If marijuana is legalized, people will think smoking marijuana is something we can do every day at anytime, which increases drug use. People are going to smoke marijuana without getting in trouble or getting arrested. Also there is going to be easier access to marijuana, and it will be cheaper to buy. These same things happened when alcohol was legalized. Also, drug dealers can grow marijuana without getting arrested, and make a bunch of money off of it. “Van Deventer, a news reporter, described how he and his friends used drugs casually for a while. He felt like he was growing closer to addiction. But buying illegal drugs wasn’t easy. Van Deventer and his friends feared being arrested. They worried about undercover cops posing as drug dealers, who often sold them fake drugs” (Legalizing Drugs, pg 67). According to this passage, Van Deventer stopped using drugs when it was illegal, because he didn’t want to get arrested. If drugs are legalized, he and his friends would use drugs casually again.
Increased drug use leads to negative health effects. For example people who are depressed use marijuana because they believe it will calm them down, and make them feel better. However, this isn’t true because marijuana worsens depression. Other negative health effects are respiratory illness, lung infections, and cancer of the lungs, mouth, throat, and esophagus. Marijuana users have a higher risk of cancer then cigarette smokers. Also, after a few minutes of smoking marijuana, your heart beats faster and your blood pressure drops. Because of lower blood pressure and higher heart rate, researchers found that marijuana users have a four times higher chance of a heart attack within the first hour of smoking marijuana.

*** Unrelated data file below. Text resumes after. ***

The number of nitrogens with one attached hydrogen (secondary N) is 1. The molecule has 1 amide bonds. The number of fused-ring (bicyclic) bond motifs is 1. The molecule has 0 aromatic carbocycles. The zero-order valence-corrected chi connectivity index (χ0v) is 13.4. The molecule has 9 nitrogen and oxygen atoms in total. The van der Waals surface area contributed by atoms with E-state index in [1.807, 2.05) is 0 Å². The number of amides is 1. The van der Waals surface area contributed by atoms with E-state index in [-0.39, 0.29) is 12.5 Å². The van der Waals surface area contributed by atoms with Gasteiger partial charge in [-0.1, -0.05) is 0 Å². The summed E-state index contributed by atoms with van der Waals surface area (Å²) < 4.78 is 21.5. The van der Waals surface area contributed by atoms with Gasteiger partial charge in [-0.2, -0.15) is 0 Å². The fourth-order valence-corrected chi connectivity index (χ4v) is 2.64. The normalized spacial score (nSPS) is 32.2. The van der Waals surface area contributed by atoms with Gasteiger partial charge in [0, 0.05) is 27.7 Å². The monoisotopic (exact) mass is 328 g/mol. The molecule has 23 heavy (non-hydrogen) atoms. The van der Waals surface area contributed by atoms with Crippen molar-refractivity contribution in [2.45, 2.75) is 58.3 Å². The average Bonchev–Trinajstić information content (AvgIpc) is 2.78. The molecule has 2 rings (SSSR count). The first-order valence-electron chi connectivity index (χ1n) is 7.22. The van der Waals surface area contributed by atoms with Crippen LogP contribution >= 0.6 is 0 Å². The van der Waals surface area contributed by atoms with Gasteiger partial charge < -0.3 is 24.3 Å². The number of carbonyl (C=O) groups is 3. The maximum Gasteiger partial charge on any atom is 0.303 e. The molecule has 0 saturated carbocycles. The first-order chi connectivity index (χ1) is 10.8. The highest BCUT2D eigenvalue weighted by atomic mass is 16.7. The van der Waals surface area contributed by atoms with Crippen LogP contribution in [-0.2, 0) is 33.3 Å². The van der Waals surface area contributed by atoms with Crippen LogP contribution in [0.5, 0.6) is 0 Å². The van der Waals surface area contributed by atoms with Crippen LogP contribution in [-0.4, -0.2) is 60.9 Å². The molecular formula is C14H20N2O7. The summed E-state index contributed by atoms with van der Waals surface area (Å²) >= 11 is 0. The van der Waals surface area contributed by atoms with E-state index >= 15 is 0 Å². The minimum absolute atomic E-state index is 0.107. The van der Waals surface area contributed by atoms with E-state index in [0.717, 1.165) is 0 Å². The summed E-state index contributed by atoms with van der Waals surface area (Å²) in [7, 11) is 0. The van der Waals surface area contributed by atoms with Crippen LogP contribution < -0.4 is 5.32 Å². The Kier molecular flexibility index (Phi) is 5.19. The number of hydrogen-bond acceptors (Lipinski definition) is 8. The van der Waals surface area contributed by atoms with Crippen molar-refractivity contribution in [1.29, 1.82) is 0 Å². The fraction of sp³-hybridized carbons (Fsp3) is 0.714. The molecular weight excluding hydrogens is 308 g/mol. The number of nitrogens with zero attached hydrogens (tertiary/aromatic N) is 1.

Legalizing marijuana would also lead to negative effects on families. Marijuana use at work and school lessens from 13.6% in 1988, to 3.8% in 2006, according to USA Today. Marijuana use basically got smaller after it was legalized. Also, younger teens will use it. Parents will use it and give bad example to younger kids and teens, and parents will use it and become high around their kids. Marijuana affects teens and their ability to concentrate in school, and drug-using parents will neglect or abuse their children. If marijuana stays illegal, these negative effects will lessen. “The more the barriers there are (cops or the hassle or the fear of dying from an overdose) the less likely you are to get addicted, ” according to Van Deventer (Legalizing Drugs, pg 68). He’s trying to make the point that because marijuana is illegal, there are more consequences when smoking marijuana, than if it was legalized.
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